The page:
Kollwitzplatz Farmers Market

A popular weekly farmers’ market in Prenzlauer Berg…

Kollwitzplatz market in Berlin
Image by Paul Sullivan

Kollwitzplatz is today one of Prenzlauer Berg’s best-known and (arguably) most attractive squares. Named after the famed artist Käthe Kollwitz, whose work reveals it to have once been home to the city’s impoverished and downtrodden, it was one of the first areas to be gentrified when the Berlin Wall fell in 1989.

You’d never guess at the area’s working class roots as you stroll around the leafy, cobbled streets today, admiring the refurbished Altbauten, watching families play in the trio of playgrounds that make up half the square (specifically built for kids of differing ages) and exploring the multitude of cafes, bars and boutiques that surround it.

Though Kollwitzplatz is always fairly vibrant, Saturdays is an especially popular day thanks to the extensive farmers market that runs along the Kollwitzstraße side (and a little into Wörther Straße), offering everything from seasonal fruit and veg to flowers, deli food and home-made arts and crafts.

The specific stalls are prone to change, but you can always find organic butchers, fish vendors, sweet sellers, clothes makers and a slew of reliable folk selling specialist items like Nudel & Co’s wide variety of fresh, hand-made pastas, Martin Franz’s boutique chocolates and a variety of home-made oils, jams and other delicacies from Germany and beyond.

Like all good food markets, this one will probably make you feel peckish before long. Luckily there’s lots to eat and drink auf der Hand, from good coffee and fresh juices to falafels, fish Brötchen, waffles and Bratwurst. One particular highlight are the chirpy duo who serve up fresh wok-fried king prawns (from Asia) and oysters or mussels (from France) with a glass of wine or Prosecco. Don’t worry about not finding it—the delicious smell will stop you in your tracks.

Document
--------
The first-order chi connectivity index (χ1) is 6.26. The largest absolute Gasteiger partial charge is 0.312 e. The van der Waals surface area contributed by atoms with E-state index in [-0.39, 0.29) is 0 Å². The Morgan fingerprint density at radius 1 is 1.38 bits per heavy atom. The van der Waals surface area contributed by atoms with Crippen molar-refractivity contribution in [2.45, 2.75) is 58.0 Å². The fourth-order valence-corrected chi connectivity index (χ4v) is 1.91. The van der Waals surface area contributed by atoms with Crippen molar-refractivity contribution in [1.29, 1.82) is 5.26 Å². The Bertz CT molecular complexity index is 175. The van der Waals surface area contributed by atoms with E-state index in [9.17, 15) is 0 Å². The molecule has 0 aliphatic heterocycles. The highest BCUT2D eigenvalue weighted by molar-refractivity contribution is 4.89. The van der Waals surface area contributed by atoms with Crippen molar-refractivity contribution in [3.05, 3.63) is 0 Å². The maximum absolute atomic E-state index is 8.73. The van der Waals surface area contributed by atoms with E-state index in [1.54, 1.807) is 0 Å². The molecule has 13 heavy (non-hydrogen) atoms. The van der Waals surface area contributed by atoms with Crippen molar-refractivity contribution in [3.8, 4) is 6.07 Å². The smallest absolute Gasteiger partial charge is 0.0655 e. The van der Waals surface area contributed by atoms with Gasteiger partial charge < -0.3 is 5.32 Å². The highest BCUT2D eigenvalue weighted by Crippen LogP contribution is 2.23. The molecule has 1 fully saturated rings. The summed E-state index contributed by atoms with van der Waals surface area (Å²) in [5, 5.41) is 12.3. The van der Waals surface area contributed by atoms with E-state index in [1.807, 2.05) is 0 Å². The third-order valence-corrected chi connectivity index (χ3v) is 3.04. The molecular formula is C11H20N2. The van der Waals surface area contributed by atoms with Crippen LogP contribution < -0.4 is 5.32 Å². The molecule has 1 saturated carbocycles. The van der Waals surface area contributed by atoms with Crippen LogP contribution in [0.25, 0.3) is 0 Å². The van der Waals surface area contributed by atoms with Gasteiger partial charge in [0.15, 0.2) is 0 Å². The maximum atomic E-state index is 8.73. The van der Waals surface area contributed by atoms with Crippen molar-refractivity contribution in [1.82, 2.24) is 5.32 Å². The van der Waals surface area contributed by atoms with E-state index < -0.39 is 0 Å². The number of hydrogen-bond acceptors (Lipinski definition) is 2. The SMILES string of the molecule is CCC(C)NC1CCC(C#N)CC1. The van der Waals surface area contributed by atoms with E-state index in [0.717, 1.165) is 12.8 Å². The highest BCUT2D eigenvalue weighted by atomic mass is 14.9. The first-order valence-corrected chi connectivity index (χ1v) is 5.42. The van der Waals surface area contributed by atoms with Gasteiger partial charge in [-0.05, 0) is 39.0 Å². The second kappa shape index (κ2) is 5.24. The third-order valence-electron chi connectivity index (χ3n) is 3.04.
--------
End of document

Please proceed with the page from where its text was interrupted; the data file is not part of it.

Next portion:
Kollwitzplatzmarkt in Berlin
Image by Paul Sullivan

Prices tend to vary. Farmers markets have a reputation for being expensive, but much of the fruit and veg here isn’t any pricier than in the supermarkets and it’s generally fresher and more locally-sourced. You’ll obviously pay for more for the chic treats—but that’s precisely why they’re treats.

You should be forewarned that the Saturday market is deservedly popular nowadays and can get almost uncomfortably busy in the summer months. One trick is to get there early (it opens at 9am) before the lunch-and-brunch crowd arrive. Another alternative is to visit the smaller and less well-known organic market on Thursdays. It’s quieter and probably the best place to browse a superior range of olive oils, jams and honey; they also have a deluxe bratwurst stand with an array of mustards to try.

If you do arrive on Saturday and find it already too bustling for your liking, you can also take a stroll north to Helmholtzplatz’s smaller market, which is held on the Lychenerstr. side of the square. Here you can find good meat and fish vendors, cheese stalls, plenty of fruit and veg, flowers and more. It’s open from 9am-4pm, and you can also enjoy a coffee at Wohnzimmer, explore Slow Food deli Goldhahn & Sampson or take the kids to the welcoming Kiezkind.

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